LORAIN — Monday’s approval of $4.6 million in tax breaks by Ohio Tax Credit Authority members for Republic Steel’s $87 million expansion was expected but came as a relief to project supporters.
“We keep moving this project forward,” Mayor Chase Ritenauer said by phone after attending the authority meeting in Columbus. “This was another step in the process.”
The 75 percent, 15-year tax credit is for construction of an electric arc furnace at Republic’s plant at 1827 E. 28th St., creating about 450 jobs and $19.6 million in additional annual payroll, according to a news release from Stephanie Mennecke, an Ohio Department of Development spokeswoman. The approval comes on the heels of $5.9 million in local tax and water rate breaks for the expansion approved Feb. 27 by City Council.
An additional $500,000 taxpayer grant is expected to be approved by the Ohio Controlling Board soon. Assuming passage of the grant, the total local and state breaks work out to roughly $11 million or about $25,000 per job. The jobs, which must be created by the end of 2015, pay an average of $21 per hour and include benefits, according to Bob Clegg, a Republic spokesman.
The fact that the jobs pay well worked in Republic’s favor with state officials, Clegg said.
“They’re obviously granting these tax credits with the idea that this money’s going to be recouped in subsequent years,” Clegg said. “If you’re talking minimum wage jobs, it’s going to take a long time to recoup that money.”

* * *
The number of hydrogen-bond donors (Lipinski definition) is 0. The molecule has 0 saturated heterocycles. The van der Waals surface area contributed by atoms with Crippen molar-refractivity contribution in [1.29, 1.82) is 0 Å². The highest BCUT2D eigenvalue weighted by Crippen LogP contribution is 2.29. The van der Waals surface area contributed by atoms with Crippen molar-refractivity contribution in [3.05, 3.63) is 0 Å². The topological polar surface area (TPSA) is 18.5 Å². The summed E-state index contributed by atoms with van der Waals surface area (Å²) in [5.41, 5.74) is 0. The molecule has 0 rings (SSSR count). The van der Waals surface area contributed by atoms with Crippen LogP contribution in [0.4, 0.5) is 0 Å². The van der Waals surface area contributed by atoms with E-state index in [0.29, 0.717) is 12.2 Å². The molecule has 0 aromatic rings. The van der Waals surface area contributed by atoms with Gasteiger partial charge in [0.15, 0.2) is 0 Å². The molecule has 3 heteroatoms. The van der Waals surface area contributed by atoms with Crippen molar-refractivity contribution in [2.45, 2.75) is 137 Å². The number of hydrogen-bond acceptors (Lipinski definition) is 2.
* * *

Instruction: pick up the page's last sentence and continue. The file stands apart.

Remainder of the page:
The expansion is part of a rebound by the American steel industry tied to the revival of the American auto industry and the boom in underground natural gas drilling. Dan Voorhees, United Steelworkers Local 1104 acting president, said the rank and file has been hurt by the 30-year decline in the industry.
When Voorhees began working at the plant in 1998 — then known as USS/Kobe — there were about 1,600 workers, compared with about 550 at the end of last year.
Voorhees said the industry’s future remains volatile, but a commitment to increased domestic manufacturing and infrastructure repairs — the American Society of Civil Engineers in 2009 estimated that the U.S. needs $2.2 trillion in infrastructure improvements — will continue the rebound.
“We’re looking forward to the revitalization of steel making here in Lorain,” he said. “We’re glad that the state recognized, obviously, the abilities and talents of its workforce.”
Work on the furnace is expected to begin in August and be completed in early 2014. The furnace, which will nearly double Republic’s annual electricity usage, will be powered by the FirstEnergy Corp.’s new 138-kilovolt substation.
Ohio Power Siting Board members in Columbus approved the station Monday, according to Matthew Schilling, a board spokesman. Known as the Black River Power Station, the substation is to be built at the intersection of Clifton Avenue and East 30th Street.
Mark Durbin, a FirstEnergy spokesman, said construction could begin as early as next week, and the company hopes to have the station on line by April of next year.
“It’s a great project, and it’s something we can do to bring 450 good-paying jobs to the area,” he said. “We’re anxious to get started on it.”
Contact Evan Goodenow at 329-7129 or firstname.lastname@example.org.